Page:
The Technion study was conducted in the Schulich Faculty of Chemistry under the leadership of Assistant Prof. Nadav Amdursky, head of the biopolymers and bioelectronics laboratory, and doctoral students Ramesh Nandi and Yuval Agam. “The current global green trend has not bypassed industry, and numerous groups worldwide are working on new solutions that will limit the pollution caused by the production of synthetic materials and by their very presence,” explained Amdursky. “One of the options is, of course, the use of natural materials, and the big challenge is to adapt them to meet needs.”

The two main approaches in environmentally conscious chemistry are environmental chemistry (the creation of environmentally friendly materials) and sustainable chemistry (production based on available degradable materials and energy-efficient processes). The new research integrates the two approaches in an environmentally friendly production process that yields environmentally friendly products in the context of conductive polymers.

The protein polymers used by the Technion researchers are by-products of the food industry that would otherwise be thrown into the garbage. “The inspiration to use proteins to create conductive polymers originated in the unique function of proteins in nature – they are exclusively responsible for transporting various charge carriers in flora and fauna; for example, in cellular respiration or in photosynthesis in plants,” he continued. 

The researchers created transparent polymer films with high conductivity. This film is suitable for biological and biomedical applications since it is non-toxic and can be stretched to approximately 400% of its original length without significantly impairing its electrical properties. Its conductivity is among the highest detected in biological materials.

The team used bovine serum albumin (from cows), one of the most affordable proteins that results in the ability to create large-scale materials at a low cost. Due to the inherent biodegradability and biocompatibility of the elastomer, it is promising for biomedical applications, he said, and it can be used immediately as a solid-state interface for sensing electrophysiological signals,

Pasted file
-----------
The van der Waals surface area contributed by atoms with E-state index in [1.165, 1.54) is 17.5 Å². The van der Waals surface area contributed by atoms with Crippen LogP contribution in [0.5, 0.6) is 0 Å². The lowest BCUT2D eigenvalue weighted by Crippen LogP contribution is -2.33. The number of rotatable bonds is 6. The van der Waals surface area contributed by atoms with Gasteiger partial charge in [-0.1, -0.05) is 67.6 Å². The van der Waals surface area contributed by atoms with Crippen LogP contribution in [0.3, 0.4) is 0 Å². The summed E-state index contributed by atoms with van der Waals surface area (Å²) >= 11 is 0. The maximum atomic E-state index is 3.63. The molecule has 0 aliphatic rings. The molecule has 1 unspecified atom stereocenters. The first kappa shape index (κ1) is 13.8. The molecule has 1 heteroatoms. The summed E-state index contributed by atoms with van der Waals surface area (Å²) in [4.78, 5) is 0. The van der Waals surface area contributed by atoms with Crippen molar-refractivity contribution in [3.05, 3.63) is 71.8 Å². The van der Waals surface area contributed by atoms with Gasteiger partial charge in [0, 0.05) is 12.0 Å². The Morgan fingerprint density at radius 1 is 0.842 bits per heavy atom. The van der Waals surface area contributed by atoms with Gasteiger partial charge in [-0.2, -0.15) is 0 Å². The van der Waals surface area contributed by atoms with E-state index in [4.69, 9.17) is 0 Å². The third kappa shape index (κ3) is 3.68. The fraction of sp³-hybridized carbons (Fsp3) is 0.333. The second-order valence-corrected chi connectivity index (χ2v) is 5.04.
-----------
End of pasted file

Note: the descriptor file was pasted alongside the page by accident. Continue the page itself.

“The production of the film in our research was a one-pot process, spontaneous, inexpensive, fast, energy efficient and nonpolluting,” said Amdursky. “In the article, we demonstrate the use of the film as ‘artificial skin’ that noninvasively monitors electrophysiological signals. These signals play a meaningful part in brain and muscle activity, and therefore their external monitoring is a highly important challenge.”

He stresses that since this technology is designed for application and commercialization, “the economic consideration is key, and consequently, it is most important to lower the costs of production processes so that they will yield a product that is competitive, also in terms of price, with petroleum-based polymers, and happily, we have succeeded. This is in addition to the reduction in environmental damage in the production phase as well as during use. The new polymer is fully biodegradable in less than 48 hours, as opposed to synthetic polymers, which are not biodegradable and as result, pollute our planet.”